Requesting an introduction is a good way to connect with people in your network whom you don't connect with directly. Although you can send an invitation to connect to someone you don't know, you might want to consider requesting an introduction through a shared connection for important communications. An introduction can carry more weight than a cold contact.
For example, let's say that you're connected to your former manager Felice (1st degree connection) and Felice is connected to Dalton (2nd degree connection), a manager at another local company. You're very interested in working in Dalton's department, but you don't know him and haven't seen any posted job openings. Rather than sending Dalton an email and resume as a cold contact, you could send an introduction request through Felice.
Often you'll know already how you're connected to the person you want to reach, but you can also determine this by viewing the How You're Connected To [First Name] section in the right column of your target contact's profile. If you don't already know of a common connection, this section could list a name you recognize.
Here are several tips for making the most of LinkedIn introductions:
- Talk to your 1st degree connection before sending an introduction request on LinkedIn. Your connection might have information that's pertinent to your request. For example, if you're trying to reach someone about job opportunities, your connection might know if your target is hiring or if there's a more suitable person to contact.
- Focus on introductions to 2nd degree connections for best results. Although you can request an introduction to a 3rd degree connection, this requires two intermediaries. In many cases, the second intermediary (your 2nd degree connection passing on your request to your 3rd degree connection) might not even know you.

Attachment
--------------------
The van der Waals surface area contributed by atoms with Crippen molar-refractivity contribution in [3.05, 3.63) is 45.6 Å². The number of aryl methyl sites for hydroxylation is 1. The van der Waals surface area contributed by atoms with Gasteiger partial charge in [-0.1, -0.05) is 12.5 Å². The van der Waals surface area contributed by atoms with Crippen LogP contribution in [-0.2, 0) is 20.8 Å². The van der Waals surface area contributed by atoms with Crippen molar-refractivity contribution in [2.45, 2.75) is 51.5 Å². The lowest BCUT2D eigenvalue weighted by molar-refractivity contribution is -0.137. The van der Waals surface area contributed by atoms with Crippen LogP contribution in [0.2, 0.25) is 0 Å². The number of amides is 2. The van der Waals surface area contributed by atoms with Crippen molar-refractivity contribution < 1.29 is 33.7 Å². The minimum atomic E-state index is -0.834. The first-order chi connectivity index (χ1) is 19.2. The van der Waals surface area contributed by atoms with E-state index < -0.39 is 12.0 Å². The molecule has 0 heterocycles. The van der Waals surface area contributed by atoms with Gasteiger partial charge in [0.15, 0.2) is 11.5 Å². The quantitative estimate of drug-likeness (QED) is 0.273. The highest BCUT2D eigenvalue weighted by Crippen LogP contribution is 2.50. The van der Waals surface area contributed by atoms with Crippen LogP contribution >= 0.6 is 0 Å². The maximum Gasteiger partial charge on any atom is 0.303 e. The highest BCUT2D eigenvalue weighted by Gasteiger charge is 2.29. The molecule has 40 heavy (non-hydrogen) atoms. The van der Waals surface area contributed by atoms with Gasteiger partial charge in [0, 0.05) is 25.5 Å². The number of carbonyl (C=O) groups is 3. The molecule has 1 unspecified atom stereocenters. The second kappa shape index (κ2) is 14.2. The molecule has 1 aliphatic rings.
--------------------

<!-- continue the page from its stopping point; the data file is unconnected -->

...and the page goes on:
- Make your introduction request concise and specific. A vague request to "get to know" someone isn't nearly as effective as stating your specific purpose, such as seeking employment, recruiting for a job, offering consulting services, and so forth.
- Keep in mind that you can have only five open introductions at one time with a free LinkedIn basic account. You can find out how many introductions you still have available on the Account & Settings page (go to the global navigation bar, click the down arrow to the left of your name, and select Settings from the drop-down menu). To increase your number of open introductions, you need to upgrade to a premium account. LinkedIn recommends using introductions judiciously rather than as a tool to contact hundreds of members.
To request an introduction, follow these steps:
- Click the Get Introduced Through a Connection link on the profile of the person you want to reach. The Introductions page opens, shown in Figure 6.7.
Figure 6.7 Requesting an introduction to someone your connection knows.
- If you don't want to share your contact information with the person you want to reach, remove the check mark from the Include My Contact Information check box (selected by default). In general, it's a good idea to share contact information. To do so, enter your email address and phone number in the specified fields.
- From the Category drop-down list, select the reason for your introduction request. Options include career opportunity, consulting offer, new venture, job inquiry, expertise request, business deal, reference request, or get back in touch.
- In the Subject field, enter the subject of your request.
- In the first text box, enter your message to the person you want to be introduced to.
- In the second text box, enter a brief note to the person you want to make the referral (your 1st degree connection).
- Click the Send button to send your introduction request.
Your 1st degree connection receives your request and can choose to forward it to your target connection with comments or decline your request. If your request wasn't clear, your connection might ask you for more information.
See the following section, "Managing Introduction Requests," for more information about the next step in the process.